Iraq Will Give Money to Anyone Who Can Find the Missing Indians Kidnapped by ISIS

Rakesh holds up a photograph of his father Balwant at a Gurudwara (Sikh temple) before meeting India's Foreign Minister Sushma Swaraj in New Delhi, June 19, 2014. Balwant was one of about 39 Indian construction workers kidnapped by ISIS in 2014. Adnan Abidi/Reuters

Updated | Iraq has announced it's offering financial rewards for information regarding the whereabouts of dozens of Indian citizens believed to have been kidnapped by the Islamic State militant group (ISIS) in 2014.

Iraqi Foreign Minister Ibrahim al-Jaafari visited India Monday to discuss his country's efforts to find the 39 Indian construction workers with Indian Foreign Minister Sushma Swaraj. While Indian officials remained quiet about what exactly was said during the meeting, Jaafari said afterward that Iraq still had "no substantial information" as to the location or fate of the suspected ISIS captives, The Hindustan Times reported. As the final pockets of ISIS members are cleared in Iraq, Baghdad has apparently upped the ante by putting an undisclosed amount of money on the table for anyone who is able to find the missing Indians.

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"There are financial incentives from the Iraqi government for people who help us to locate those Indians," Jaafari said after speaking with Swaraj, according to a tweet by New Delhi–based Asia News International that was later shared by Swaraj's official account. "We are trying to follow news gained through intelligence sources, and we consider that all the Indians are alive."

Rakesh holds up a photograph of his father Balwant, an Indian worker who has been kidnapped in Iraq, at a Gurudwara (Sikh temple) before meeting India's Foreign Minister Sushma Swaraj in New Delhi, June 19, 2014. Balwant was one of about 39 Indian construction workers kidnapped by the Islamic State militant group (ISIS) when it overran Iraq's second largest city of Mosul in 2014. More than three years later, their fate remains unknown. Adnan Abidi/Reuters

Swaraj last week brought up the possibility that the Indians were at the Badush prison, where ISIS slaughtered hundreds of Shiite Muslims during the group's lightning advance nationwide in 2014. The prison is situated west of Iraq's second city, Mosul, where the Indian laborers were reportedly abducted after ISIS overran the city that year. After Iraqi President Haider al-Abadi declared Iraqi forces and their allies had defeated ISIS in Mosul earlier this month, Swaraj said she sent Indian Minister of State for External Affairs Vijay Kumar Singh to the northern Kurdish Iraqi city of Erbil in order to investigate any leads, The Times of India reported.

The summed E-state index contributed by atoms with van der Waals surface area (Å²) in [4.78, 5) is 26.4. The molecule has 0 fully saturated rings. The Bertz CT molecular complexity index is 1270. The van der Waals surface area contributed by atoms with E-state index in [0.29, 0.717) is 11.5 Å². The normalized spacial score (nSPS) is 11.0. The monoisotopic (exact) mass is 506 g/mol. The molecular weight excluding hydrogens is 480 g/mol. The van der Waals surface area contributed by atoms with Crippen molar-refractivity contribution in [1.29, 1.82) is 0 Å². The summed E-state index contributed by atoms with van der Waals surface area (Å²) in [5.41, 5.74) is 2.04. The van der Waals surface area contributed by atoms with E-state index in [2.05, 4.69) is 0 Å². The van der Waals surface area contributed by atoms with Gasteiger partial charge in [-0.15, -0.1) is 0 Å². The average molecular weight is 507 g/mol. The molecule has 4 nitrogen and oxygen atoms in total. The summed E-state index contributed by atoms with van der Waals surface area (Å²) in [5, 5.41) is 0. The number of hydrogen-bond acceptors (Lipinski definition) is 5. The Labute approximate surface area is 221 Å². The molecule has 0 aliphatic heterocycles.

While residual fighting near Badush reportedly restricted access to the restive region, Swaraj said she learned that the Indians had been transferred to do agricultural work before being sent to the prison, and that the Indians may have remained there. A follow-up report disputed this, citing a commander of Iraq's elite counterterror Golden Division, which played a crucial role in expelling ISIS.

"I have no information about the abducted Indians but there is nothing at the prison anymore," Brigadier General Abdul Amin al-Kazraji told The Hindustan Times.

In a statement sent to Newsweek, the Iraqi Foreign Ministry cited Jaafari as saying he appreciated the concern of the families of the missing and that Iraqi forces were actively searching for all missing citizens, be they Iraqi or Indian. He also warned against relying on inaccurate statements "issued by terrorist ISIS gangs" suggesting the Indians could be in Syria, calling it "fake news and the opposite of reality." The ministry did not disclose the amount of money being offered to those who are able to locate the captives.

Less than a month after the 39 Indian workers went missing in 2014, a separate group of Indian nurses was returned to India after being held captive by ISIS in the northern Iraqi city of Tikrit, NDTV reported.

This article was updated to include statements provided to Newsweek by the Foreign Ministry of Iraq.